Reynolds v. World Courier Ground, Inc., No. 10-11060-JLT, 2011 WL 503687 (D. Mass. Feb. 14, 2011).

In this case, a District Court in Massachusetts remanded the action to state court holding that the information necessary to determine the amount in controversy should be readily available to the removing defendant.

The plaintiff filed a putative wage and hour class action in Massachusetts Superior Court alleging seven claims under state law.

Of the seven claims asserted, the plaintiff and the putative class sought four categories of economic damages: (1) back pay–unpaid wages for all work that was not compensated at or above minimum wage; (2) overtime wages; (3) reimbursement for all work-related expenses; and (4) a trebling of such damages under Massachusetts General Laws chapter 140, section 150.

Not surprisingly, the defendant removed the case to the federal court.  Also not surprisingly, then the plaintiff filed a motion to remand.

The District Court granted the motion to remand.

First, the plaintiff’s complaint did not contain specific damage allegations. The defendant, however, claimed that the amount in controversy could be determined on the face of the plaintiff’s complaint, as well as, on the basis of the plaintiff’s calculation of damages in his Initial Disclosures.  The Court, upon evaluating the entire record, found that the defendant failed to establish by a reasonable probability that the plaintiff’s individual damages would exceed $75,000, or that the putative class’s damages would exceed $5 million.

The Court observed that in support of its argument, the defendant failed to produce any specification or affirmative evidence of the amount in controversy.  Beyond reciting the categories of damages that the plaintiff was seeking, the defendant’s lone support for its contention that the plaintiff’s damage would exceed the jurisdictional minimum was a vague hypothetical and pointing to the plaintiff’s work-related expenses.

Specifically, the defendant speculated that the plaintiff’s claim for overtime compensation could be “quite high.”  Combined with trebling of damages, attorney’s fees, and the cost of purchasing a delivery vehicle, it was hard for the Court to imagine how any fair calculation of the amounts the plaintiff had put in controversy could fall below $75,000.  Paradoxically, the defendant did not even specifically refute the plaintiff’s estimation that his recovery (including trebling of damages) would not exceed $30,000. Unfortunately, the defendant left “any calculation to the imagination,” the Court remarked.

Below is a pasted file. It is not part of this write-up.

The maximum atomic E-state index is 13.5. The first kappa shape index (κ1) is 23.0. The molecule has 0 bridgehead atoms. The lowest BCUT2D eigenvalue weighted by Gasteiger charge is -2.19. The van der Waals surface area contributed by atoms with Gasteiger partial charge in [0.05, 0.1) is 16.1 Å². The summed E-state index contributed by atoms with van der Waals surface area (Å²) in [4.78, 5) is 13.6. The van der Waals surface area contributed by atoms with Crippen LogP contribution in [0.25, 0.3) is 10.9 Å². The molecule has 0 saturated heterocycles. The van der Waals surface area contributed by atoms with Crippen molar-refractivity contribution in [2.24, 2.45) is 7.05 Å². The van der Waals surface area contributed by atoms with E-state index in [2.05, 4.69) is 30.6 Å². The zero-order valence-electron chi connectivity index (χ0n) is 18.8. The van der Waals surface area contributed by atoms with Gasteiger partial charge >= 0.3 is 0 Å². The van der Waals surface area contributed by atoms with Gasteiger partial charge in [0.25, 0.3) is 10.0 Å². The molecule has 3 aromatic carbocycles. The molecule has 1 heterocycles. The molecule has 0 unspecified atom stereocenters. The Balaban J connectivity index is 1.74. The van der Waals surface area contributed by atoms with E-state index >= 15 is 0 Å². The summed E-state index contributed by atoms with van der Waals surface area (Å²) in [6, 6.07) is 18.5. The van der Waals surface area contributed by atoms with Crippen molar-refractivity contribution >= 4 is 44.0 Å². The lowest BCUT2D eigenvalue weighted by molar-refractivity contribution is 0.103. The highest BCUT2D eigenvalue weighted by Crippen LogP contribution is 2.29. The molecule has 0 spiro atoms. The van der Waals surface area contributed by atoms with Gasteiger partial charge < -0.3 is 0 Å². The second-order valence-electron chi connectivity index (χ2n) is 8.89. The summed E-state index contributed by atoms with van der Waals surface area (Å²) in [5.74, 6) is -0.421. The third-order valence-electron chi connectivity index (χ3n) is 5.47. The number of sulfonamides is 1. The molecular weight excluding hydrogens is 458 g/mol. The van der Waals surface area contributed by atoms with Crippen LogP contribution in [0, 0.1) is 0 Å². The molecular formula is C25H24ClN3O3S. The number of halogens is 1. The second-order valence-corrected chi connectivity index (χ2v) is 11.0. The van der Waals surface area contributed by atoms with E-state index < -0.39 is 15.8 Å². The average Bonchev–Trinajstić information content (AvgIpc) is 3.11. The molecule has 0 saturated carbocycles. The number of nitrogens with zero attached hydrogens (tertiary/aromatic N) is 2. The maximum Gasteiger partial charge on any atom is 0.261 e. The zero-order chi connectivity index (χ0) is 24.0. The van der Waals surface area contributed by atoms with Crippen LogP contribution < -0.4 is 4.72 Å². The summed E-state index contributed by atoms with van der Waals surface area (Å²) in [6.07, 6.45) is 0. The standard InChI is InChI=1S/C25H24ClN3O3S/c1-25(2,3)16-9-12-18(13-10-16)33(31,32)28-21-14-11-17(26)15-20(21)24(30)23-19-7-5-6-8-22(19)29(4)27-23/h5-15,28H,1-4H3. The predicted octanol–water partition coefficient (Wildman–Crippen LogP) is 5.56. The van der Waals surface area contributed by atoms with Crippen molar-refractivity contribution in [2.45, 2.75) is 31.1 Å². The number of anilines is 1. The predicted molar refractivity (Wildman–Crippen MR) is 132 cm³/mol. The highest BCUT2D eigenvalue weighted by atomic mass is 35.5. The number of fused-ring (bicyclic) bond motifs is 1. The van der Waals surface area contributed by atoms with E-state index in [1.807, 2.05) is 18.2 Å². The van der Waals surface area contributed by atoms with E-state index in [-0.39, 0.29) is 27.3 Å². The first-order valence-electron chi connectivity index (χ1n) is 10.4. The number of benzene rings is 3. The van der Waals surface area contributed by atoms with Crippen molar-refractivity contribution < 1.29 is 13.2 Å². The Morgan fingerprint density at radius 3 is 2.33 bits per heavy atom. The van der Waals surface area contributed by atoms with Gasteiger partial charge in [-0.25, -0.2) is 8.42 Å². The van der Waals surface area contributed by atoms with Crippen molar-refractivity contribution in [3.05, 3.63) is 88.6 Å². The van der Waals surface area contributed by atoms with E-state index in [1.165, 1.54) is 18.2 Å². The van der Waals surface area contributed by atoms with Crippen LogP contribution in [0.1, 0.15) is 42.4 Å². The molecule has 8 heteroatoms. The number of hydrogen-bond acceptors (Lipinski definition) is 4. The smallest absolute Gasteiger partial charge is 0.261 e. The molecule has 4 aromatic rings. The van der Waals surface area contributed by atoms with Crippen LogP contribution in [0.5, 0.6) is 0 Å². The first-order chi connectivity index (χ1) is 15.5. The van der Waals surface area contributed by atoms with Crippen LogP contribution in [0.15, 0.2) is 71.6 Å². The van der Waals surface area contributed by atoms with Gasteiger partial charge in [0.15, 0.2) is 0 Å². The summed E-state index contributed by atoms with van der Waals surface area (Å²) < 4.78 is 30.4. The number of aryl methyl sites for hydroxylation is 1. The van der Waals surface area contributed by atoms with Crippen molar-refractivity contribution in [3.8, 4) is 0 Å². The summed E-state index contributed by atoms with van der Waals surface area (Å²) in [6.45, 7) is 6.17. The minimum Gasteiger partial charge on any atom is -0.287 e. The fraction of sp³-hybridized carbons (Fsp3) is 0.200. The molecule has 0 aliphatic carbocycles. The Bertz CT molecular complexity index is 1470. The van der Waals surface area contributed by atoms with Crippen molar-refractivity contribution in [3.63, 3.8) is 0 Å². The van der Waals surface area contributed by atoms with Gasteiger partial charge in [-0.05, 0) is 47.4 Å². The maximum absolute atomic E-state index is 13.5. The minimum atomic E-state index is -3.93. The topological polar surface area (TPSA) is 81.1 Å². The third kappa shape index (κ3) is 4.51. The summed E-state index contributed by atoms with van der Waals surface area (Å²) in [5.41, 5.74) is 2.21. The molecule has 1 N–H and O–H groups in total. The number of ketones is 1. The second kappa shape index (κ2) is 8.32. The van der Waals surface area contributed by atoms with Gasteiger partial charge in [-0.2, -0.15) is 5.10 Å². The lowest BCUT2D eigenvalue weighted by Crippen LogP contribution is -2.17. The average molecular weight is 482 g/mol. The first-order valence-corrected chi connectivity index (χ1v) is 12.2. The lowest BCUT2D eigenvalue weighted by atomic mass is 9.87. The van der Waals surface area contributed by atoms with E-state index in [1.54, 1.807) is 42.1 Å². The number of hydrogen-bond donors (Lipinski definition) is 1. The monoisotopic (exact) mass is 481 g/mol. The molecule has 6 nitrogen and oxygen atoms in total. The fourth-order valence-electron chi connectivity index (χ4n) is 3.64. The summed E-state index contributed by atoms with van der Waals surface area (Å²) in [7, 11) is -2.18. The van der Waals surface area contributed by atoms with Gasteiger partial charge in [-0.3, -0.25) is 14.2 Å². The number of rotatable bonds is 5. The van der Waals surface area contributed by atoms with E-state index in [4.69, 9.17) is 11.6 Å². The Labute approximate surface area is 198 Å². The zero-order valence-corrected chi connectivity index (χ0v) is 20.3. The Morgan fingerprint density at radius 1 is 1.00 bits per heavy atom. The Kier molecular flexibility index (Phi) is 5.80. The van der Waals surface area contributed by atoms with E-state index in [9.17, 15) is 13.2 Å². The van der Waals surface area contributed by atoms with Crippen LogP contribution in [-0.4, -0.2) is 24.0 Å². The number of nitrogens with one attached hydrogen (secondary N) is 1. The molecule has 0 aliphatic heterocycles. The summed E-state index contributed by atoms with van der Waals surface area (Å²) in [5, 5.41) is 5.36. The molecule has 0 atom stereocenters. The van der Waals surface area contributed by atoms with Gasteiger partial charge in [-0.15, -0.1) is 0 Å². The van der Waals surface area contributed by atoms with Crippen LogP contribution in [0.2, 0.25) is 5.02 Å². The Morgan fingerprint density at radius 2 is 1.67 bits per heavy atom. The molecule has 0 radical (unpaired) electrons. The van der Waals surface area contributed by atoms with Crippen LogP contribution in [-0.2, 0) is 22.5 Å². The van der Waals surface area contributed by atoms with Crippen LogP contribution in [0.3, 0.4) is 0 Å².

Moreover, the Court pointed out that the information necessary to determine the amount in controversy should be readily available to the defendant.  The Court noted that the only available figures were provided by the plaintiff, but the figures were not helpful in estimating the plaintiff’s potential damages.  Specifically, the plaintiff claimed that he earned $900 to $1,000 weekly while employed by the defendant or, after the allegedly unlawful deduction of business expenses, an annual sum of $23,359.93.  But the Court opined that this annual or weekly payment for deliveries and pick-ups that the plaintiff performed did not shed light on the amount of money that the plaintiff would seek for overtime hours or business-related expenses.  This “light can only be shined by information related to the plaintiff’s hours worked and expenses incurred,” the Court added.

The Court observed that the fact that the defendant declined to offer any such evidence suggested that this evidence might not support jurisdiction.  For example, the defendant could have pointed to expenses charged to the plaintiff by the defendant (e.g., uniforms), hours and days during which the plaintiff delivered packages, or perhaps specifics concerning the plaintiff’s business-related expenses that the defendant refused to reimburse.  Insofar as the defendant speculated that other unknown class members might have damages exceeding $75,000, the Court remarked that this speculation failed because the defendant must show that the plaintiff himself claimed such damages.

Next, because the defendant did not deny the plaintiff’s estimation that his recovery would not exceed $30,000, the Court found that the addition of attorney’s fees would still not raise recovery above the jurisdictional minimum.  Although the defendant pointed out that there could be at least one hundred class members, the defendant offered ‘no evidence’ which would indicate how large the plaintiff’s award might be.

Finally, the Court briefly noted that its holding was independent of the plaintiff’s stipulation that he would not accept any recovery in excess of $75,000 or class-wide recovery in excess of $5 million.  Such a stipulation did not alter the court’s determination of the existence of diversity jurisdiction.

Accordingly, the Court remanded the action to state court.